Tea leaf readers in the business world are trying to figure out what signal the Justice Department's move to block AT&T's purchase of Time Warner is sending about its approach to antitrust.
The move, which the agency announced Monday, is a marked departure from how regulators have dealt with similar "vertical" deals that combine a massive distributor of content, like AT&T, with a massive producer of it, like Time Warner — the owner of a suite of cable channels including CNN, TNT, and TBS.
Not only is it an implicit criticism of how the last administration handled a similar deal — President Obama's Department of Justice allowed Comcast to buy NBC Universal after imposing a raft of conditions — but some in the antitrust community think it might telegraph a more expansive and aggressive approach to policing concentration across the media and technology industries, including such giants as Google, Facebook, and Amazon.
"When the DoJ talks about the problems of distribution and content being vertically integrated, how do tech platforms fit in (or are 'platforms' distinct from 'distribution')?" Richard Greenfield, a media analyst at BTIG, asked in a note. "Are Apple/iOS and Google/Android distribution? What about Netflix and Amazon Prime?"
After all, Greenfield points out, Amazon and Netflix produce their own content — or buy third-party content and distribute it on their own platforms — for tens of millions of people, while Apple and Facebook are investing more in video that they will distribute exclusively.
"If this action signals a return to the traditional approach to antitrust, that would be a big deal, as Facebook and Alphabet have been beneficiaries of non-enforcement of the rules against monopoly," Roger McNamee, the veteran tech investor who has turned into a critic of the so-called platform monopolies, like Google and Facebook, told BuzzFeed News. "If this action is politically motivated, as some have suggested, then it may not have any implications for FB and Alphabet."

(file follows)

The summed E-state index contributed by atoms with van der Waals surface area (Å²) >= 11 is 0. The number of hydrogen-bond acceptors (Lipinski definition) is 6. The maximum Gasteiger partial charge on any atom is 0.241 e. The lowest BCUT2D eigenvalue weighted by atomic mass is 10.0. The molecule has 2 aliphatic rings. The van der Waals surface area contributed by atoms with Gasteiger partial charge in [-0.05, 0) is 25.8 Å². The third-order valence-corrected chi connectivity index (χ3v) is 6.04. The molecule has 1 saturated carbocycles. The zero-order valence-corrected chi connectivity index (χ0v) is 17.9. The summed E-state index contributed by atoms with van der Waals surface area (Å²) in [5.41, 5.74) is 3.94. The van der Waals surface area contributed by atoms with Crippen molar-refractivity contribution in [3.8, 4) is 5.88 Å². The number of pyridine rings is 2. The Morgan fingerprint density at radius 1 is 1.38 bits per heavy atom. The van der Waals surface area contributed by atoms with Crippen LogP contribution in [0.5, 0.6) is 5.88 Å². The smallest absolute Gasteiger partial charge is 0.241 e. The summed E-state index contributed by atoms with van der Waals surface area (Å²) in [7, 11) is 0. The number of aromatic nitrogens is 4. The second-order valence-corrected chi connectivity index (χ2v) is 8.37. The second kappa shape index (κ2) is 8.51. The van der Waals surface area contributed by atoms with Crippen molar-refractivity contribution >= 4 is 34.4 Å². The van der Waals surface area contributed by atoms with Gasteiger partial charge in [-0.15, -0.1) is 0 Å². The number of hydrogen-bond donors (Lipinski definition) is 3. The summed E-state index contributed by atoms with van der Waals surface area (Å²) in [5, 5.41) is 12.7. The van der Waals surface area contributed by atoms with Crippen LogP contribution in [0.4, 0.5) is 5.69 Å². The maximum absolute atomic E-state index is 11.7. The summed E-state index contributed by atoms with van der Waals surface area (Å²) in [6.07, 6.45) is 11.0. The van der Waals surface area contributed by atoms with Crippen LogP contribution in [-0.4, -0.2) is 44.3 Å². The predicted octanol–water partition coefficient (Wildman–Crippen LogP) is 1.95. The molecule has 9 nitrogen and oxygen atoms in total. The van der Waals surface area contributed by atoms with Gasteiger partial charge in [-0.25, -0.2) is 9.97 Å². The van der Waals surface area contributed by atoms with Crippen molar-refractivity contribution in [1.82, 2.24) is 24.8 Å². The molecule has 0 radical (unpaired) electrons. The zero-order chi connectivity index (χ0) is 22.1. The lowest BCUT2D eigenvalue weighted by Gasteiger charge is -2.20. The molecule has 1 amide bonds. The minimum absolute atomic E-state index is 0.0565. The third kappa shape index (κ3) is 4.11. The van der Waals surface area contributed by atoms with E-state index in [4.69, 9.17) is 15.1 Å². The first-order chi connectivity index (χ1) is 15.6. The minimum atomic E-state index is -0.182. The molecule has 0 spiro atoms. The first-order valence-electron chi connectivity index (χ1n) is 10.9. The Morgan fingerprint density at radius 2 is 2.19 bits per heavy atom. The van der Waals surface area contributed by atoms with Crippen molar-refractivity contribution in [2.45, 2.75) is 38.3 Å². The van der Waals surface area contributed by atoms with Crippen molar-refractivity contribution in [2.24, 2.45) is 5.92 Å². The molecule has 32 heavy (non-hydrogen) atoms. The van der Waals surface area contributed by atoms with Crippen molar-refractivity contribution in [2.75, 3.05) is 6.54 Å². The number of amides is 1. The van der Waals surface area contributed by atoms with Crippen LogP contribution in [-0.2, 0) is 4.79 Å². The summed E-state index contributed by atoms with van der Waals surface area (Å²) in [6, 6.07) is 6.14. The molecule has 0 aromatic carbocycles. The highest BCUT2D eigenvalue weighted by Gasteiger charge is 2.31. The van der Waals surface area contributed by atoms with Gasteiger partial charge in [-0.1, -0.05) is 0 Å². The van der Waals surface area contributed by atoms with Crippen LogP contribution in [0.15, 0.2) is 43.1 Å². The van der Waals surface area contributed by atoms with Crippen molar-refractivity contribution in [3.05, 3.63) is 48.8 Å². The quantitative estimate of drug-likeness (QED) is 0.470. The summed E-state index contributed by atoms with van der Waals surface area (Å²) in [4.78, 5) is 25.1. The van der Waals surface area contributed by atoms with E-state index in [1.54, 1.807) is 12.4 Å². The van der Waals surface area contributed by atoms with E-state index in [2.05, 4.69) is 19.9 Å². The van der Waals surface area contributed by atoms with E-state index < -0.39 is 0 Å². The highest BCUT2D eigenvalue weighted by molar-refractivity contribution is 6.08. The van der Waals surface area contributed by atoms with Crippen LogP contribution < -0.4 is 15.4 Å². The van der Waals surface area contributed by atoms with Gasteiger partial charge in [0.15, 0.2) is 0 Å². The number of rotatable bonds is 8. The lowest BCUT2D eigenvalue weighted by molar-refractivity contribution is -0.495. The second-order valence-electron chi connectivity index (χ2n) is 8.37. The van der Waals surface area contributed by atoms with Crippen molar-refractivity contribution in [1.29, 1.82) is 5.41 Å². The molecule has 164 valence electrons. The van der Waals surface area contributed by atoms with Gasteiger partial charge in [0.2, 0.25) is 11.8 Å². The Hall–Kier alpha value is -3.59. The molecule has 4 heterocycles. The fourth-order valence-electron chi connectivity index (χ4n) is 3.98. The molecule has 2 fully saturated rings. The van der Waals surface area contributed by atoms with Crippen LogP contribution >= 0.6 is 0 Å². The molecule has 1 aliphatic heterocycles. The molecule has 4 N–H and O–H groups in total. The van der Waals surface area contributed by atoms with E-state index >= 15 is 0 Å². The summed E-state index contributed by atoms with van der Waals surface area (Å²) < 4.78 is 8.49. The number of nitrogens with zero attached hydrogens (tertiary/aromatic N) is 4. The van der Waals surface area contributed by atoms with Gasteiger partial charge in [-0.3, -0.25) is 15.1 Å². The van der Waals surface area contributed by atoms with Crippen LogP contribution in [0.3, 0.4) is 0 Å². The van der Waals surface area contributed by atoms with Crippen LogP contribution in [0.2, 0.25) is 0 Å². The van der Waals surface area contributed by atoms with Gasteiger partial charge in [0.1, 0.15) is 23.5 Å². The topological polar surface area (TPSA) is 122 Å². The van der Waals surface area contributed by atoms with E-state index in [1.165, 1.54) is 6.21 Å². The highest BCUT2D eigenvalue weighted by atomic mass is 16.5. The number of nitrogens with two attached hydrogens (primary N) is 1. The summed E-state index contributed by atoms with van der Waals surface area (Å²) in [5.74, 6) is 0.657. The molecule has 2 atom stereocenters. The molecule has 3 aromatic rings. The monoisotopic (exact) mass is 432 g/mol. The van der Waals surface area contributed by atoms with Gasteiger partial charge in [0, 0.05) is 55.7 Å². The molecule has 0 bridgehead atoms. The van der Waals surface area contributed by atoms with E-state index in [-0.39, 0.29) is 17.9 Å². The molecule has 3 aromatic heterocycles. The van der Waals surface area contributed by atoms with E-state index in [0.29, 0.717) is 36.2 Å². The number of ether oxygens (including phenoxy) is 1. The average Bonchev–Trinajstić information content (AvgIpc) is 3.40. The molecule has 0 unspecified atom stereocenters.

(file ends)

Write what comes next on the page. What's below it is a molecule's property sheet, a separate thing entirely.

AT&T executives see it the other way: The existence of integrated tech giants means that, even if they combined with Time Warner, they would not have destructive market power.
"Massive, large-scale internet companies with market caps in the hundreds of billions of dollars are creating tons of original content and distributing it … directly to consumers," AT&T CEO Randall Stephenson said at a press conference Monday.
Compared with the hundreds of millions or billions of people reached by Netflix, Amazon, Google, and Facebook, the idea that AT&T's 25 million TV customers and Turner's "single-digit share of all media watched" would have unfair market power "defies logic," he said.
The large internet companies' "dominance in reach, audience, sheer content volume and advertising will be the justification for why this merger shouldn’t be blocked," Mark Cuban told BuzzFeed News. "Even with the merger AT&T is going to struggle to compete with Google and Facebook."
The high-profile fight over AT&T and Time Warner is a beacon to the small but increasingly influential community of scholars and activists who have been pushing for more scrutiny of the increasingly concentrated national economy. To them, it is a sign that their concerns may have started to influence policymakers at the highest level.
The Open Markets Institute, the competition research organization headed by longtime antitrust scholar Barry Lynn — who was severed from the New America Foundation after conflict erupted over his criticism of Google — said the Justice Department's suit "should serve as a first step towards restoring the open, democratic, highly distributed media structure that existed in the United States through most of the 20th Century."
"People would yawn in 2010 and 2011 when you'd talk about antitrust — now there's hunger and excitement around it that we haven't seen in decades," Lina Khan, the director of legal policy at the Open Markets Institute, told BuzzFeed News.
But, Khan cautioned, the Trump administration hardly speaks in a unified voice on competition issues. While the Justice Department is seeking to block AT&T and Time Warner's merger, the Federal Communications Commission, led by Trump appointee and former Jeff Sessions staffer Ajit Pai, is working to eliminate rules that restrict media ownership in local markets as well as the net neutrality rules that block internet service providers like Comcast or Verizon from slowing down or speeding up certain content based on where it comes from.
"If you squint really hard you can see the outlines of a potentially coherent philosophy." Khan said. "With Trump you have such a panoply of characters, It’s difficult to know which camp will win out."